Viber boss vows to restore Saudi service
Free communications app was last week banned by Gulf kingdom's telco watchdog
The head of Viber, the Web-based communications application that was last week banned in Saudi Arabia, has vowed to get the service up and running in the kingdom once again.
The Gulf country's Communications and Information Technology Commission (CITC) on Wednesday said that Viber had been outlawed for failing to comply with telecoms regulations.
The service allows subscribers to make free phone calls, send instant messages and share files, but is seen as difficult for governments to monitor, while also eroding margins of state-backed operators.
"We will not rest until the service has been restored in Saudi Arabia," Viber's CEO Talmon Marco told Arab News. "We are developing technology that will circumvent this block. It will be rolled out in phases. We hope to have the first step in a couple of weeks."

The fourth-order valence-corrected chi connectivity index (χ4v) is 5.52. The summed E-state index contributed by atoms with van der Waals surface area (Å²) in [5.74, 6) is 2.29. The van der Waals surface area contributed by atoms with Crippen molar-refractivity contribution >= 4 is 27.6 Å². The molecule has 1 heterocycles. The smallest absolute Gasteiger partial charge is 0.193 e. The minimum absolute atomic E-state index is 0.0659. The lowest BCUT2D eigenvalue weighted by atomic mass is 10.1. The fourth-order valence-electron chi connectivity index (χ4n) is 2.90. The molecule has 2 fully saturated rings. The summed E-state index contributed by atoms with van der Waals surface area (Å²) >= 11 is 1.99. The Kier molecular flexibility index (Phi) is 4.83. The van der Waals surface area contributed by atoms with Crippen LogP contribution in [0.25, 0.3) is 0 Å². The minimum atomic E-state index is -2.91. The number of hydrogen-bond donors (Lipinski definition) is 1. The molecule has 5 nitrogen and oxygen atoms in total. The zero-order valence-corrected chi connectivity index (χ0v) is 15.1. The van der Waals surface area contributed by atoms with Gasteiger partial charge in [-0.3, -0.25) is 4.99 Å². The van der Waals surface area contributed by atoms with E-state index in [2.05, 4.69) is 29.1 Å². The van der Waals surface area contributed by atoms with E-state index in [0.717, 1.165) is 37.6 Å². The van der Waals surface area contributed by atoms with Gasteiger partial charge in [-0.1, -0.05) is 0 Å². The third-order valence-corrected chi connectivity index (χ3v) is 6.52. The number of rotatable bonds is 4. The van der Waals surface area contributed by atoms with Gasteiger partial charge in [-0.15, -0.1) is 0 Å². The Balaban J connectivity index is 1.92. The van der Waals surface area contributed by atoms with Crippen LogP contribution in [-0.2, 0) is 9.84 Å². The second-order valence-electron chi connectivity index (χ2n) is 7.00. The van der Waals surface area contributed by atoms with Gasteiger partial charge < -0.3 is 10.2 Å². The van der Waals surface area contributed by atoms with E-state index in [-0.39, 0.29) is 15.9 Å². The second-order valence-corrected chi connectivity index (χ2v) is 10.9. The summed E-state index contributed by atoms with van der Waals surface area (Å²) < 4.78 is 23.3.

Marco added that the company had not been given prior warning of the ban and that the kingdom's telecoms operators had been seeking access to Viber's network.
"The CITC did not communicate directly with us, but some of the mobile operators in Saudi Arabia were trying to obtain additional data about the inner workings of the Viber network," he added.
"We believe their objective was to try and find ways to obtain the contents of messages and calls on Viber. We did not provide this information, even though a better understanding of the Viber network wouldn't have helped them."
The CITC also warned that it would take "appropriate action" against makers of communications applications such as Skype and WhatsApp if they failed to comply with Saudi Arabia's regulatory requirements on telecommunications.